Warts, cracks, causal shape segmentation.
Research on shape perception usually focuses on the estimation of local surface geometry through cues like stereopsis, shading, or texture. Here, we argue that observers use these shape estimates to infer other object properties such as material composition and the transformation processes that generated the observed shape from this matter. We call this separation of object shape into intrinsic and extrinsic object properties shape scission. We investigated shape scission in a series of experiments with different groups of participants responding to a set of 8 unfamiliar rendered objects, each transformed by 8 transformations (e.g., “melted”, “cut”, or “inflated”). Importantly, participants could never directly compare the transformed and untransformed versions of objects.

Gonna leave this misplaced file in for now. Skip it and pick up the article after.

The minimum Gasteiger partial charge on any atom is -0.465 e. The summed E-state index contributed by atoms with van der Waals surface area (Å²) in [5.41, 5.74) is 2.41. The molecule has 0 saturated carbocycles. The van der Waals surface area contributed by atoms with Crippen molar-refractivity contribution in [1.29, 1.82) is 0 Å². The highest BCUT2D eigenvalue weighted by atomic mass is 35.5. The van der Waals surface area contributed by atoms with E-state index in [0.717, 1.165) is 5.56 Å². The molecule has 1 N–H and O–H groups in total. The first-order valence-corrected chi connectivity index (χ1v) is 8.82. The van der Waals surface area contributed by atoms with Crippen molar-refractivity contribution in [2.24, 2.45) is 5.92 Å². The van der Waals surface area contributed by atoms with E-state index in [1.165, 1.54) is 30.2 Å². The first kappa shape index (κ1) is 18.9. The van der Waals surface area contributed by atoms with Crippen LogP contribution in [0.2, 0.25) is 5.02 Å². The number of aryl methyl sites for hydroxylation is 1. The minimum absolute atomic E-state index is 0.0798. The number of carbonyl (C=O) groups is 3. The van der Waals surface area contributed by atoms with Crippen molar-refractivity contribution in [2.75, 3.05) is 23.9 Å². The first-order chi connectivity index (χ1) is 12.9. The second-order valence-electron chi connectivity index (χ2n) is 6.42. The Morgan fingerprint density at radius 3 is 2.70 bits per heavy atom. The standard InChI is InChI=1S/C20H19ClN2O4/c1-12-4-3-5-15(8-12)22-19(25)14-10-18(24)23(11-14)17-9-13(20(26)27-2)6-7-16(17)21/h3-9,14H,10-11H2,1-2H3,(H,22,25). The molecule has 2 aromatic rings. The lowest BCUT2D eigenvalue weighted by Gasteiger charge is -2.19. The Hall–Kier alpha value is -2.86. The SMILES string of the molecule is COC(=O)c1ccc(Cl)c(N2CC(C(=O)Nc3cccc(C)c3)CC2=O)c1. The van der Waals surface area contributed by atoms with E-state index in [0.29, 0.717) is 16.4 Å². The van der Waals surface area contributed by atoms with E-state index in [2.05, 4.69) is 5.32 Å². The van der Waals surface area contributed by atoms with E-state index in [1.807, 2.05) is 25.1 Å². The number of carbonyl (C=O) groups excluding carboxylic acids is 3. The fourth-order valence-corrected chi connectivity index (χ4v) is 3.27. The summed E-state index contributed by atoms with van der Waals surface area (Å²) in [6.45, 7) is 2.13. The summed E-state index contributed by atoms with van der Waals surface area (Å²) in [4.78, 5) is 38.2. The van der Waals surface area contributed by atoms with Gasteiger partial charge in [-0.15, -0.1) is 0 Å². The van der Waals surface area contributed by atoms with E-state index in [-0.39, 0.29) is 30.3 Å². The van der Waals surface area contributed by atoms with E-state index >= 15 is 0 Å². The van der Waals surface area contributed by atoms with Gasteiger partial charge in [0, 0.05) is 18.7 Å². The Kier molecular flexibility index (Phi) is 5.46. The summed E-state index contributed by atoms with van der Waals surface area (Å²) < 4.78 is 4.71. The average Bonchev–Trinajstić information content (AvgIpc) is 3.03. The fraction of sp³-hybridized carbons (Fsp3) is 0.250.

First, participants produced adjectives in a free naming task to describe what happened to the transformed objects. Second, other participants classified the objects according to either (1) their original shape, or (2) the transformation that had been applied to them. Third, participants marked those regions of the objects that were transformed away from the original shape. Finally, participants viewed objects at 5 different levels of transformation magnitude and provided perceptual ratings of deformation. We find that participants (i) are consistent in naming the transformations, (ii) can classify unfamiliar objects according to their original shape as well as the applied transformation, (iii) can identify regions of the objects that were transformed, and (iv) can to some extent perceive the magnitude of the transformation (when compared to objective mesh deformations). Thus, we can identify “objects” across transformations and “transformations” across objects, separating observed features by their causal origin (shape scission).This perceptual understanding of causal processes allows us to infer not only how objects have been altered by forces in their past but also what other members of the same class might look like.
Schmidt, Phillips & Fleming 2018